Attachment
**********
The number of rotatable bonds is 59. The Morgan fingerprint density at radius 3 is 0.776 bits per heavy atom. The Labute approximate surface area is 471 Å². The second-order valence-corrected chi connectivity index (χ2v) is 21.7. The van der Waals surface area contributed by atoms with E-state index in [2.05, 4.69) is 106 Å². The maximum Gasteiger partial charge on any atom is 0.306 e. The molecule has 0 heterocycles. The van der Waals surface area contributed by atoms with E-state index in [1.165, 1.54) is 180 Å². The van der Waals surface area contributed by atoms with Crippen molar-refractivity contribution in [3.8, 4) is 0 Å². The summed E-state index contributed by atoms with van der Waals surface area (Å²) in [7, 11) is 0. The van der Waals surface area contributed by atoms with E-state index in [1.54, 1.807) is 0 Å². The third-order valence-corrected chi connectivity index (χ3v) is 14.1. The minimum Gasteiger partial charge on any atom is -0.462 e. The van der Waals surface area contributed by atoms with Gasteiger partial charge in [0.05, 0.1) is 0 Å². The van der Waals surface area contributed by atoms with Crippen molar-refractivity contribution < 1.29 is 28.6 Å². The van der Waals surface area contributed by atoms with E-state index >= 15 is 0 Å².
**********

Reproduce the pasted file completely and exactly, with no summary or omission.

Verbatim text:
The number of rotatable bonds is 59. The Morgan fingerprint density at radius 3 is 0.776 bits per heavy atom. The Labute approximate surface area is 471 Å². The second-order valence-corrected chi connectivity index (χ2v) is 21.7. The van der Waals surface area contributed by atoms with E-state index in [2.05, 4.69) is 106 Å². The maximum Gasteiger partial charge on any atom is 0.306 e. The molecule has 0 heterocycles. The van der Waals surface area contributed by atoms with E-state index in [1.165, 1.54) is 180 Å². The van der Waals surface area contributed by atoms with Crippen molar-refractivity contribution in [3.8, 4) is 0 Å². The summed E-state index contributed by atoms with van der Waals surface area (Å²) in [7, 11) is 0. The van der Waals surface area contributed by atoms with E-state index in [1.54, 1.807) is 0 Å². The third-order valence-corrected chi connectivity index (χ3v) is 14.1. The minimum Gasteiger partial charge on any atom is -0.462 e. The van der Waals surface area contributed by atoms with Gasteiger partial charge in [0.05, 0.1) is 0 Å². The van der Waals surface area contributed by atoms with Crippen molar-refractivity contribution < 1.29 is 28.6 Å². The van der Waals surface area contributed by atoms with E-state index >= 15 is 0 Å².